46 J. Edgar

j edgarTypically I say that any movie with Leonardo DiCaprio in it is going to be a good movie. It’s evident that Leo takes the time to choose his projects and he picks ones with substance. He clearly manages his money well and isn’t a glutton for exposure, so I don’t expect we’ll see him as a mall cop or a clueless romcom dad anytime soon. So, I was quite surprised when I watched J. Edgar (2011). With Leo as the lead and Clint Eastwood as the director, this was a lock, no? Sadly, no.

Where this biopic falters is in placing far too much emphasis on speculations of J. Edgar Hoover’s life. Sure, we get the story of how the FBI came to be – how an attempted assassination led Hoover to realize the necessity of criminal science and how he started collecting a list of suspected radicals. We see him set a precedent for deportation based on radical conspiracy when he confronts naturalized citizen Emma Goldman. We learn about his involvement in the kidnapping of Charles Lindbergh’s son and see how this case brought about handwriting analysis and how he argued to make transporting abductees across states lines a federal crime. We also find out that he was responsible for the Library of Congress catalog system. But what seems to be most important to the storyteller here is the idea that Hoover might have been gay.

Early in the movie Hoover proposes marriage to Helen Gandy (Naomi Watts), a secretary at the Justice Department. She declines his offer, but becomes his lifelong personal secretary. At a later date, Hoover makes the acquaintance of Clyde Tolson (Armie Hammer), a man who causes him to perspire and who, despite insisting that his employ is temporary, becomes Hoover’s constant companion and confidant. The movie makes it clear, through action and through confession from Hoover himself, that the relationship between the two men extended beyond their duties at the Bureau.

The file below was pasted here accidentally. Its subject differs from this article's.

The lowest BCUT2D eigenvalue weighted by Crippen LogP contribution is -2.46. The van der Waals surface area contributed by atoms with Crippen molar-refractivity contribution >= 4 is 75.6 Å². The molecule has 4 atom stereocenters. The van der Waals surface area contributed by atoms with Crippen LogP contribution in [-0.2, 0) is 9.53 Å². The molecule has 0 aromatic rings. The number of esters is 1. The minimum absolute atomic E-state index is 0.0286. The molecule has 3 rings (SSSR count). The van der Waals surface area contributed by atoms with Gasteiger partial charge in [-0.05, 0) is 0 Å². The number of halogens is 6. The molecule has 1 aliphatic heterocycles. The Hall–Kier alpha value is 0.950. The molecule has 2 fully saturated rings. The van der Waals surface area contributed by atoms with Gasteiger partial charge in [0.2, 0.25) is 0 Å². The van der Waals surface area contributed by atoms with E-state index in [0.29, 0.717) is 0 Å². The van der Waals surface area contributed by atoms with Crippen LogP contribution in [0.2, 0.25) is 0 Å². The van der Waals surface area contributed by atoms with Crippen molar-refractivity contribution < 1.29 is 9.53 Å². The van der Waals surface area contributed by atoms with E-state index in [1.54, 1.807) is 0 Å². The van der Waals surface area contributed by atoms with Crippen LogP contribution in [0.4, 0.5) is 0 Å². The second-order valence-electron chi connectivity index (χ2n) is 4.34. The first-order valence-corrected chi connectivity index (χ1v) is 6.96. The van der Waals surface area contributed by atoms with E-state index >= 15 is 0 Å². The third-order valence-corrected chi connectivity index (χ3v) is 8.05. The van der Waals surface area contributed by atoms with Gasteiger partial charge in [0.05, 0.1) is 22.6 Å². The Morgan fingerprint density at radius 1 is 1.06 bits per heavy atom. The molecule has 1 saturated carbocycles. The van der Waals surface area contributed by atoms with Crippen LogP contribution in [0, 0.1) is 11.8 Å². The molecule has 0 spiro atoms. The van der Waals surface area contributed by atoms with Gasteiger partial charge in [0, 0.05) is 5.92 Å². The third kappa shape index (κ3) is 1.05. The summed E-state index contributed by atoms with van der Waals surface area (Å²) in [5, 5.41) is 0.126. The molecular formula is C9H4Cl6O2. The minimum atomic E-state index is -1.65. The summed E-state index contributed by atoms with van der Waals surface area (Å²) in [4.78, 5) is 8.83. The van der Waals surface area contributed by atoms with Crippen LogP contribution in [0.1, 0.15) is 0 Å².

The thing is, though…we don’t know if that’s true. As the movie displays in its conclusion following his death, Gandy burned Hoover’s personal files at his behest. It may very well be true and, if it were, it would be interesting to learn how Hoover coped with his sexuality – including the suggested cross-dressing – in a time when being openly gay was, to put it mildly, frowned upon. But, because we don’t know, we can only guess at what his secretive romantic life might have been like. In doing so to such a great degree throughout the movie, we focus way too much on our own imaginings of his life and too little on what is known to be true. We take a modern-day narrative and impose it on a life so that it tells a story that we wish to tell. The implications are not revelatory or surprising simply because that’s all they are – implications. J. Edgar Hoover certainly lived a life worthy of telling, with lasting impacts on society today – it’s disappointing that the writers felt questioning his sexuality was the most interesting part of it.

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